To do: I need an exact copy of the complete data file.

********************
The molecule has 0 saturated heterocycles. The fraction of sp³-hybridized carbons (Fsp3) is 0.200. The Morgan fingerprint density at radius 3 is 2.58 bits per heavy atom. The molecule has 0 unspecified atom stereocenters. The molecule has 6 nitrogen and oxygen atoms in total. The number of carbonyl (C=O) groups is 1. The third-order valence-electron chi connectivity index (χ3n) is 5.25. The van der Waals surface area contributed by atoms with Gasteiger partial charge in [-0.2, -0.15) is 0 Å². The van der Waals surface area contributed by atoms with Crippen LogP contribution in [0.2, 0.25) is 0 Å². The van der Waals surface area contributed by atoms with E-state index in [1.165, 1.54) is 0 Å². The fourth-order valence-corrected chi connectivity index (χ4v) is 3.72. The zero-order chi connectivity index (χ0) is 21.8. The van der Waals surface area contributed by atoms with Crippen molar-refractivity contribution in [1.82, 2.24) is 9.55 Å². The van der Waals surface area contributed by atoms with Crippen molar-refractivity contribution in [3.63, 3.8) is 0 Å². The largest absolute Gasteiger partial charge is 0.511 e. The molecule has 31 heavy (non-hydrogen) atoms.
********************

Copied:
The molecule has 0 saturated heterocycles. The fraction of sp³-hybridized carbons (Fsp3) is 0.200. The Morgan fingerprint density at radius 3 is 2.58 bits per heavy atom. The molecule has 0 unspecified atom stereocenters. The molecule has 6 nitrogen and oxygen atoms in total. The number of carbonyl (C=O) groups is 1. The third-order valence-electron chi connectivity index (χ3n) is 5.25. The van der Waals surface area contributed by atoms with Gasteiger partial charge in [-0.2, -0.15) is 0 Å². The van der Waals surface area contributed by atoms with Crippen LogP contribution in [0.2, 0.25) is 0 Å². The van der Waals surface area contributed by atoms with E-state index in [1.165, 1.54) is 0 Å². The fourth-order valence-corrected chi connectivity index (χ4v) is 3.72. The zero-order chi connectivity index (χ0) is 21.8. The van der Waals surface area contributed by atoms with Crippen molar-refractivity contribution in [1.82, 2.24) is 9.55 Å². The van der Waals surface area contributed by atoms with Crippen molar-refractivity contribution in [3.63, 3.8) is 0 Å². The largest absolute Gasteiger partial charge is 0.511 e. The molecule has 31 heavy (non-hydrogen) atoms.